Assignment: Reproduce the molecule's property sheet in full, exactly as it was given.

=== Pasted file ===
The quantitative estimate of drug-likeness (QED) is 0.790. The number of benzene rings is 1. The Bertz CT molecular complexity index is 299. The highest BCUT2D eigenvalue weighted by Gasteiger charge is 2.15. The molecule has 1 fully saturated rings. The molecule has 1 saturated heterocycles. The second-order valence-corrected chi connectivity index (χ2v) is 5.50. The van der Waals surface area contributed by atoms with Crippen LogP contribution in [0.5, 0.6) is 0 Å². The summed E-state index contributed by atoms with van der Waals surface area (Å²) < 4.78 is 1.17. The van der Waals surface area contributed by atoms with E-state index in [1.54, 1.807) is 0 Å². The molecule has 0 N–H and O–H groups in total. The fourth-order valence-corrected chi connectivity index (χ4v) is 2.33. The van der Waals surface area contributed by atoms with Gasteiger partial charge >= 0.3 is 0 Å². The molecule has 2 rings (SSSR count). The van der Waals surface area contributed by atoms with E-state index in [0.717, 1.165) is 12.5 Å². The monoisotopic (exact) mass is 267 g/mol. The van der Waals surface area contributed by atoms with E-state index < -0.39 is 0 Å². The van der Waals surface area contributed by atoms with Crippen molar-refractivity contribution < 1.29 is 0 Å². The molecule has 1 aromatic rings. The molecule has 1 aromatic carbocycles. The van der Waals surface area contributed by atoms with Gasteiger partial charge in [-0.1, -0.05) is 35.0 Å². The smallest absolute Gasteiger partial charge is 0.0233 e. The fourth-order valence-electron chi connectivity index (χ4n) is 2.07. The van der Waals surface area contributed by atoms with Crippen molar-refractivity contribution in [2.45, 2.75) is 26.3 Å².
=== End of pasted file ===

The quantitative estimate of drug-likeness (QED) is 0.790. The number of benzene rings is 1. The Bertz CT molecular complexity index is 299. The highest BCUT2D eigenvalue weighted by Gasteiger charge is 2.15. The molecule has 1 fully saturated rings. The molecule has 1 saturated heterocycles. The second-order valence-corrected chi connectivity index (χ2v) is 5.50. The van der Waals surface area contributed by atoms with Crippen LogP contribution in [0.5, 0.6) is 0 Å². The summed E-state index contributed by atoms with van der Waals surface area (Å²) < 4.78 is 1.17. The van der Waals surface area contributed by atoms with E-state index in [1.54, 1.807) is 0 Å². The molecule has 0 N–H and O–H groups in total. The fourth-order valence-corrected chi connectivity index (χ4v) is 2.33. The van der Waals surface area contributed by atoms with Gasteiger partial charge >= 0.3 is 0 Å². The molecule has 2 rings (SSSR count). The van der Waals surface area contributed by atoms with E-state index in [0.717, 1.165) is 12.5 Å². The monoisotopic (exact) mass is 267 g/mol. The van der Waals surface area contributed by atoms with E-state index < -0.39 is 0 Å². The van der Waals surface area contributed by atoms with Crippen molar-refractivity contribution < 1.29 is 0 Å². The molecule has 1 aromatic rings. The molecule has 1 aromatic carbocycles. The van der Waals surface area contributed by atoms with Gasteiger partial charge in [-0.1, -0.05) is 35.0 Å². The smallest absolute Gasteiger partial charge is 0.0233 e. The fourth-order valence-electron chi connectivity index (χ4n) is 2.07. The van der Waals surface area contributed by atoms with Crippen molar-refractivity contribution in [2.45, 2.75) is 26.3 Å².